The holes in a piece of bread are made by bubbles of gas. In bread-making flour and water are mixed to form a dough. Then a small amount of yeast is added to the mixture. Yeast is type of fungus which grows very quickly when it is warm and damp. While growing, it gives off a gas which bubbles up through the dough, making it expand. It is yeast which gives bread its particular flavour and appetizing smell.
No one knows when yeast was first used to make bread, but it must have been many thousands of years ago. According to one story, the idea was the result of an accident. Some yeast is said to have got into the dough by chance and made it rise. Because this loaf was twice as big as normal, people thought it must be magic. But as the bread tasted better than the usual flat, heavy loaves, they soon used yeast to make all their bread.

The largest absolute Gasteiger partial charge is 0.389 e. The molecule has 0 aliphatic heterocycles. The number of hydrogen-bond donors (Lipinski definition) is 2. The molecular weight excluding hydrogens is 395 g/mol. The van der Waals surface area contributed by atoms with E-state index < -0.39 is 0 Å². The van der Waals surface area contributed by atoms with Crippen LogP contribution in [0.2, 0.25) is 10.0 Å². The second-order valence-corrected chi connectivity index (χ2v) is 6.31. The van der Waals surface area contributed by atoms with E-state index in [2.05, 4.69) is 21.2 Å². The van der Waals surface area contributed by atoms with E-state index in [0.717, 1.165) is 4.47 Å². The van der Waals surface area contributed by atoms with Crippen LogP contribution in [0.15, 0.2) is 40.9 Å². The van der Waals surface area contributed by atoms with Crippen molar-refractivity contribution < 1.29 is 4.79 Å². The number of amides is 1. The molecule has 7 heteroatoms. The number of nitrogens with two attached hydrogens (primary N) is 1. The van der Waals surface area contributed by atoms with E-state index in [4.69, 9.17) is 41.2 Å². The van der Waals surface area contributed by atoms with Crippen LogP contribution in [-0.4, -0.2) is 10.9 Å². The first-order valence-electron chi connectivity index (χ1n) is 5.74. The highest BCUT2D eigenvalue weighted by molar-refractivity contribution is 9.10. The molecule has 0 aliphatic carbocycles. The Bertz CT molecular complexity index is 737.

Cakes also have holes in them made by bubbles of gas. But these are made by a different substance which leaves practically no flavour. This substance is baking-powder, which is a mixture of tartaric acid and bicarbonate of soda. When these two chemicals are mixed together, wetted and heated, they react to produce carbon dioxide. This gas bubbles through the cake mixture to make it rise while being baked.